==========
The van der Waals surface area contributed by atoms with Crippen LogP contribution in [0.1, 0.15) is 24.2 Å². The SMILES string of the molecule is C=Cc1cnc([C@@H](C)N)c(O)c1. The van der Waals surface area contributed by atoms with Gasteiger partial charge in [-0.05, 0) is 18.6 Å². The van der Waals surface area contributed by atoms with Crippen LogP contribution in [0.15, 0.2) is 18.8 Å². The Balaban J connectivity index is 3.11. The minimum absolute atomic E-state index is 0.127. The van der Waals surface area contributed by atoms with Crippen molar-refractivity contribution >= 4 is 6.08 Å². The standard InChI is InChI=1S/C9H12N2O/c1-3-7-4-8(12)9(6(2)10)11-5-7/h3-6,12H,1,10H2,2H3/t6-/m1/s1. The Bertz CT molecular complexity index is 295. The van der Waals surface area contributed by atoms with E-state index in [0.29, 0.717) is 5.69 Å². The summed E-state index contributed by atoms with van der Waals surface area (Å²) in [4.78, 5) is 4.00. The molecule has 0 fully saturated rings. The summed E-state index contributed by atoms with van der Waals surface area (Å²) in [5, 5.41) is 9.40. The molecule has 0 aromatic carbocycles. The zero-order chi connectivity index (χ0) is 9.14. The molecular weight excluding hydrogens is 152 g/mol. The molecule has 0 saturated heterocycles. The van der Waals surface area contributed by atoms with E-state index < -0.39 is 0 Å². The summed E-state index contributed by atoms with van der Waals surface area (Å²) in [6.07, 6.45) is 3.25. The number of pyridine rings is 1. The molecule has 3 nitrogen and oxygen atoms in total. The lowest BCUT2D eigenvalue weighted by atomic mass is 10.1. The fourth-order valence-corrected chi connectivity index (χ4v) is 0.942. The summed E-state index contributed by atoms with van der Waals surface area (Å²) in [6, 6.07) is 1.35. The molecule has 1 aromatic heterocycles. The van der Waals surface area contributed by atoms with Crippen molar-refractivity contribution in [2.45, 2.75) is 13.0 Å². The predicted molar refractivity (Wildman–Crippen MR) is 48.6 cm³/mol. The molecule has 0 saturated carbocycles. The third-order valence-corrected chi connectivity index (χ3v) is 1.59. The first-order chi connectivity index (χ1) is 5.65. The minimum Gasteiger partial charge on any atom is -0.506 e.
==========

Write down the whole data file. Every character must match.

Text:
The van der Waals surface area contributed by atoms with Crippen LogP contribution in [0.1, 0.15) is 24.2 Å². The SMILES string of the molecule is C=Cc1cnc([C@@H](C)N)c(O)c1. The van der Waals surface area contributed by atoms with Gasteiger partial charge in [-0.05, 0) is 18.6 Å². The van der Waals surface area contributed by atoms with Crippen LogP contribution in [0.15, 0.2) is 18.8 Å². The Balaban J connectivity index is 3.11. The minimum absolute atomic E-state index is 0.127. The van der Waals surface area contributed by atoms with Crippen molar-refractivity contribution >= 4 is 6.08 Å². The standard InChI is InChI=1S/C9H12N2O/c1-3-7-4-8(12)9(6(2)10)11-5-7/h3-6,12H,1,10H2,2H3/t6-/m1/s1. The Bertz CT molecular complexity index is 295. The van der Waals surface area contributed by atoms with E-state index in [0.29, 0.717) is 5.69 Å². The summed E-state index contributed by atoms with van der Waals surface area (Å²) in [4.78, 5) is 4.00. The molecule has 0 fully saturated rings. The summed E-state index contributed by atoms with van der Waals surface area (Å²) in [5, 5.41) is 9.40. The molecule has 0 aromatic carbocycles. The zero-order chi connectivity index (χ0) is 9.14. The molecular weight excluding hydrogens is 152 g/mol. The molecule has 0 saturated heterocycles. The van der Waals surface area contributed by atoms with E-state index < -0.39 is 0 Å². The summed E-state index contributed by atoms with van der Waals surface area (Å²) in [6.07, 6.45) is 3.25. The number of pyridine rings is 1. The molecule has 3 nitrogen and oxygen atoms in total. The lowest BCUT2D eigenvalue weighted by atomic mass is 10.1. The fourth-order valence-corrected chi connectivity index (χ4v) is 0.942. The summed E-state index contributed by atoms with van der Waals surface area (Å²) in [6, 6.07) is 1.35. The molecule has 1 aromatic heterocycles. The van der Waals surface area contributed by atoms with Crippen molar-refractivity contribution in [2.45, 2.75) is 13.0 Å². The predicted molar refractivity (Wildman–Crippen MR) is 48.6 cm³/mol. The molecule has 0 saturated carbocycles. The third-order valence-corrected chi connectivity index (χ3v) is 1.59. The first-order chi connectivity index (χ1) is 5.65. The minimum Gasteiger partial charge on any atom is -0.506 e.